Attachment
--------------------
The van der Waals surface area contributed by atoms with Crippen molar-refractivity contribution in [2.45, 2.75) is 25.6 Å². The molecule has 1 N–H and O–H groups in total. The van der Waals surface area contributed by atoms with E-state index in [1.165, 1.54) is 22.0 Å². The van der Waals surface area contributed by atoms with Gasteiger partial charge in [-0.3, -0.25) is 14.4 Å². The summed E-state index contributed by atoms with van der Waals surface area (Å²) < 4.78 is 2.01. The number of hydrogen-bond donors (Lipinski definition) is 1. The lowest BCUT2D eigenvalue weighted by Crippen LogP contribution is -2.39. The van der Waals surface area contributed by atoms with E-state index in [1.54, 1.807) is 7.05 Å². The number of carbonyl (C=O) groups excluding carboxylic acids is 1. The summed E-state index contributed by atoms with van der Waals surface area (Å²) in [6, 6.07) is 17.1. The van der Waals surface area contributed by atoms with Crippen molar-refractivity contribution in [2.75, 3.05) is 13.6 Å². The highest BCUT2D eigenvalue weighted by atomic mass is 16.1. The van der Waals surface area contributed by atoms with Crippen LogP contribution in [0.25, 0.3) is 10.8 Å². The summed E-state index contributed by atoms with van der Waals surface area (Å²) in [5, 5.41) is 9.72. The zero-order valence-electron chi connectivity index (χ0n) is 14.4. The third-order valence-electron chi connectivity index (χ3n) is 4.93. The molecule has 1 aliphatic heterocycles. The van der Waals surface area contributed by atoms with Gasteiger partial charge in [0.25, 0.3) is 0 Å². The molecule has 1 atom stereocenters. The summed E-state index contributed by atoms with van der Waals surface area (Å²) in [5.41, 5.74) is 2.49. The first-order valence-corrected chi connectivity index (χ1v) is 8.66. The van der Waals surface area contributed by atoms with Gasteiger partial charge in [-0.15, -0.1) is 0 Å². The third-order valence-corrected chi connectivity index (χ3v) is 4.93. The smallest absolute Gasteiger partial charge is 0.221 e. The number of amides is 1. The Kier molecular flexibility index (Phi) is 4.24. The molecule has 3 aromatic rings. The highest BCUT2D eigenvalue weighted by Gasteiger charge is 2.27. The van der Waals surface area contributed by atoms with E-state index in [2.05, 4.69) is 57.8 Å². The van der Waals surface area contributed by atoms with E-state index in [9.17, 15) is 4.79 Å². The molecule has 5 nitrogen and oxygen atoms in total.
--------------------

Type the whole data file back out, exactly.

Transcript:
The van der Waals surface area contributed by atoms with Crippen molar-refractivity contribution in [2.45, 2.75) is 25.6 Å². The molecule has 1 N–H and O–H groups in total. The van der Waals surface area contributed by atoms with E-state index in [1.165, 1.54) is 22.0 Å². The van der Waals surface area contributed by atoms with Gasteiger partial charge in [-0.3, -0.25) is 14.4 Å². The summed E-state index contributed by atoms with van der Waals surface area (Å²) < 4.78 is 2.01. The number of hydrogen-bond donors (Lipinski definition) is 1. The lowest BCUT2D eigenvalue weighted by Crippen LogP contribution is -2.39. The van der Waals surface area contributed by atoms with E-state index in [1.54, 1.807) is 7.05 Å². The number of carbonyl (C=O) groups excluding carboxylic acids is 1. The summed E-state index contributed by atoms with van der Waals surface area (Å²) in [6, 6.07) is 17.1. The van der Waals surface area contributed by atoms with Crippen molar-refractivity contribution in [2.75, 3.05) is 13.6 Å². The highest BCUT2D eigenvalue weighted by atomic mass is 16.1. The van der Waals surface area contributed by atoms with Crippen LogP contribution in [0.25, 0.3) is 10.8 Å². The summed E-state index contributed by atoms with van der Waals surface area (Å²) in [5, 5.41) is 9.72. The zero-order valence-electron chi connectivity index (χ0n) is 14.4. The third-order valence-electron chi connectivity index (χ3n) is 4.93. The molecule has 1 aliphatic heterocycles. The van der Waals surface area contributed by atoms with Gasteiger partial charge in [0.25, 0.3) is 0 Å². The molecule has 1 atom stereocenters. The summed E-state index contributed by atoms with van der Waals surface area (Å²) in [5.41, 5.74) is 2.49. The first-order valence-corrected chi connectivity index (χ1v) is 8.66. The van der Waals surface area contributed by atoms with Gasteiger partial charge in [-0.15, -0.1) is 0 Å². The third-order valence-corrected chi connectivity index (χ3v) is 4.93. The smallest absolute Gasteiger partial charge is 0.221 e. The number of amides is 1. The Kier molecular flexibility index (Phi) is 4.24. The molecule has 3 aromatic rings. The highest BCUT2D eigenvalue weighted by Gasteiger charge is 2.27. The van der Waals surface area contributed by atoms with E-state index in [2.05, 4.69) is 57.8 Å². The van der Waals surface area contributed by atoms with E-state index in [9.17, 15) is 4.79 Å². The molecule has 5 nitrogen and oxygen atoms in total.